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A center median planted with trees could be installed on Main Street and East Avenue within three years, Mayor Kenneth D. Swan said Tuesday after a public hearing on the city's proposed new comprehensive plan.

About 30 persons, which Swan called a "disappointing" turnout, attended the City Hall presentation by four consultants. Community Development Director William J. Evert said the city has spent $70,000 on the planning effort, the first since 1970.

Swan said after another public meeting at 8 a.m. Thursday in the Best Western Lockport Inn, 515 South Transit St., the plan will be in the hands of the Common Council for action sometime in May.

One of the speakers, Ellen Nutter of Nutter Associates of Rochester, mentioned during her talk that the city has already sought funding for the Main Street-East Avenue median from the Big Bridge to Lockport Memorial Hospital.

Swan said it did so at a recent meeting of the Niagara Frontier Transportation Committee, which discussed repaving Routes 78 and 31 through the city in stages over a three-year period.

Swan said he instructed city Director of Engineering Allan R. Rutter to attend and see if state money could be obtained for reconstruction of Main Street along the lines of the vision in the comprehensive plan.

Main Street is not part of a state route, although it runs straight into East Avenue, which is part of Route 31.

If the money comes through, Swan said the streets would be switched from four rather narrow lanes to two wider lanes, with the trees in the middle, and left-turn lanes at each intersection interrupting the median. Parallel parking at curbside would be maintained. The total width of the streets would be unchanged.

"I think this would be an ideal way to make the traffic flow better," the mayor said.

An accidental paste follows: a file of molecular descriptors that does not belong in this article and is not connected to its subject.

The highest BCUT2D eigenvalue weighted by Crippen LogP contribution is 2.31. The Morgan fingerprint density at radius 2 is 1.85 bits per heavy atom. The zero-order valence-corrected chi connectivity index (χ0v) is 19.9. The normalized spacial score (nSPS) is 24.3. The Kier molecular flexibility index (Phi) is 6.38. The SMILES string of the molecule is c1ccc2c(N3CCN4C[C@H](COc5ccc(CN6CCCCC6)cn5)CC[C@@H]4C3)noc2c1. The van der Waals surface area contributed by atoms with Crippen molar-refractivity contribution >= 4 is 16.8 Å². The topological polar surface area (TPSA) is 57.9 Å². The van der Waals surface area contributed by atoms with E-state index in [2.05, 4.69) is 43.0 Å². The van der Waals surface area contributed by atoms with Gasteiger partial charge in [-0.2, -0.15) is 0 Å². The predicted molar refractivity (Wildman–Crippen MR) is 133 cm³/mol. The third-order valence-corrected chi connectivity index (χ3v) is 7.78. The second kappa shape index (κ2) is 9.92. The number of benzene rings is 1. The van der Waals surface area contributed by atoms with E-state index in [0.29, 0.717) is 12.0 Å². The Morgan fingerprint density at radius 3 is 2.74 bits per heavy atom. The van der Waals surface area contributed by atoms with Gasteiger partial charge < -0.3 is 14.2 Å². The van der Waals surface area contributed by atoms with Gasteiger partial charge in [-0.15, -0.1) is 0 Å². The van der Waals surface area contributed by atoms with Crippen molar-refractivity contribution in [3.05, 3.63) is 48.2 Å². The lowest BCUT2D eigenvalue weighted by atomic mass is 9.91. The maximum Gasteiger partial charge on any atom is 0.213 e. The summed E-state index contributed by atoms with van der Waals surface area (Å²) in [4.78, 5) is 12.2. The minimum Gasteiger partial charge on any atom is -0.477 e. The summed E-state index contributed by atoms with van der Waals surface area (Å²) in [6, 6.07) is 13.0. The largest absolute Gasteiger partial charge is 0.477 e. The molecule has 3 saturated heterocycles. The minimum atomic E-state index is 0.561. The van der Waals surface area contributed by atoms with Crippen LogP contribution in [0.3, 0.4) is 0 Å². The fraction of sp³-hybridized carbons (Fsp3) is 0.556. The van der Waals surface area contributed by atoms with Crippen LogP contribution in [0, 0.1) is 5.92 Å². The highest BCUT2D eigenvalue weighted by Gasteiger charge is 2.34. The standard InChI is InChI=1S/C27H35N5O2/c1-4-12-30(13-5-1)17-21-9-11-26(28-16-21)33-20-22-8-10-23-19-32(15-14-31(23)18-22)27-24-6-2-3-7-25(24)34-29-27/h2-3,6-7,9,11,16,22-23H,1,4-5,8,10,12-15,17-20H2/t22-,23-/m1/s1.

Meanwhile, the presentation on the comprehensive plan, illustrated with slides, repeated much of the talk the Council heard last Wednesday. The consultants emphasized greenery wherever possible. In residential areas, the plan advocates trees between the curb and the sidewalk for all new housing, along with uniform setback distances.

Landscape architect Kathy Wolf of Ithaca touted trails along the canal banks, and a new Escarpment Trail from the locks along Eighteenmile Creek through Gulf Wilderness and Rotary Parks and over the former city landfill.

Ms. Nutter said mixed use, bringing business to neighborhoods with a residential look, would be a good way for Lockport to have economic development while preserving its "small-town character."

Ms. Nutter said whatever is built on the vacant South Block on Main Street should be built right up to the sidewalk, in a "traditional Lockport design," instead of being set well back, as were some of the projects built in the 1970s after urban renewal.

Michael Metzger of McIntosh and McIntosh, an engineering firm, said the city has more than 3,000 parking spaces downtown, and in some areas has "an excess of parking."

He said urban renewal commitments of certain areas for parking expire in 2002, and the city ought to consider using some of the spots for development instead.

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